Statoil has submitted a development plan for a North Sea oil discovery named after a Viking ship.
The Norwegian Petroleum Directorate (NPD) confirmed receipt of a Plan for Development and Operation (PDO) for the Byrding discovery.
The discovery, which is located 3.8 kilometres north of Fram and 27 kilometres southwest of Gjøa, contains 11 million standard cubic metres of oil equivalents.
“It is very positive that Byrding is now being developed and is contributing to value creation both for society at large and for the licensees,” said Tomas Mørch, the NPD’s assistant director for the Northern North Sea.
A byrding was a Viking ship with high sides, as opposed to a longship, intended for use along the coast. It looks much like a knarr, or a merchant ship, but is more rounded. Both types could be rowed as well as sailed.
The plan includes a two-branch well, which will be drilled from an available slot on the existing subsea template on Fram H-North.
The wellstream will be routed via Fram infrastructure to Troll C, where it will be partially processed. The oil will then be transported via pipeline to Mongstad, north of Bergen, while the gas will be sent via Troll A to the terminal at Kollsnes, south of Mongstad, according to the NPD.
“This is another example of a new discovery being realised through existing infrastructure,” said Torger Rød, Statoil’s senior vice president for project development.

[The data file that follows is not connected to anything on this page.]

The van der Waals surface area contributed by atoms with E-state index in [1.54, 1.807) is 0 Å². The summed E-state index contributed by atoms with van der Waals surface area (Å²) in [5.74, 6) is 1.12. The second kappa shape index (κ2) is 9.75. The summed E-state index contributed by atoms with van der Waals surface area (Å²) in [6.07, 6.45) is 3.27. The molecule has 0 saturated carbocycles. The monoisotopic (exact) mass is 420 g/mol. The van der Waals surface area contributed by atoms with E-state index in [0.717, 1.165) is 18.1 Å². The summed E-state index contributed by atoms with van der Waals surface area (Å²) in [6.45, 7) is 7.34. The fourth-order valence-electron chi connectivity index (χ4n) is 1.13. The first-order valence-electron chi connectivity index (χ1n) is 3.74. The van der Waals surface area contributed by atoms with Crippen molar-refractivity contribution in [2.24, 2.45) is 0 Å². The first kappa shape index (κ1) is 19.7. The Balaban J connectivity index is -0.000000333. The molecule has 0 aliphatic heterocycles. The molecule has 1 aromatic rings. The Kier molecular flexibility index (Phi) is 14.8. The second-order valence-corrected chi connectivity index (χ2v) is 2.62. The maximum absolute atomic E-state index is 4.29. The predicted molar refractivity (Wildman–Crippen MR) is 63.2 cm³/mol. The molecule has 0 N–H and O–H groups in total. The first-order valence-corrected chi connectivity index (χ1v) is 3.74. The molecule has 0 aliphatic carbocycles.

“Byrding shows that successful improvement efforts in Statoil, and in this case particularly within drilling and well, allow new development projects to be realised.
“Combined with the use of an available well slot in an existing subsea template this reduces the costs of the project substantially. The project is profitable also in the current oil price environment.”
The original capital expenditure costs totalled NOK3.5billion. However, the Norwegian player expects to now spend a reduced amount of NOK1billion.
Statoil is the site’s operator with a 45% stake, Wintershall owns 25%, Engie and Idemitsu both own 15%.
Development of the Byrding discovery has been considered for the past decade.
Production is expected to start in the third quarter of 2017, making return for the project partners in the same year as the investments are made.
“Good dialogue between the different players is the key to finding good area solutions,” said Mørch.
Byrding will remain on stream for eight to 10 years.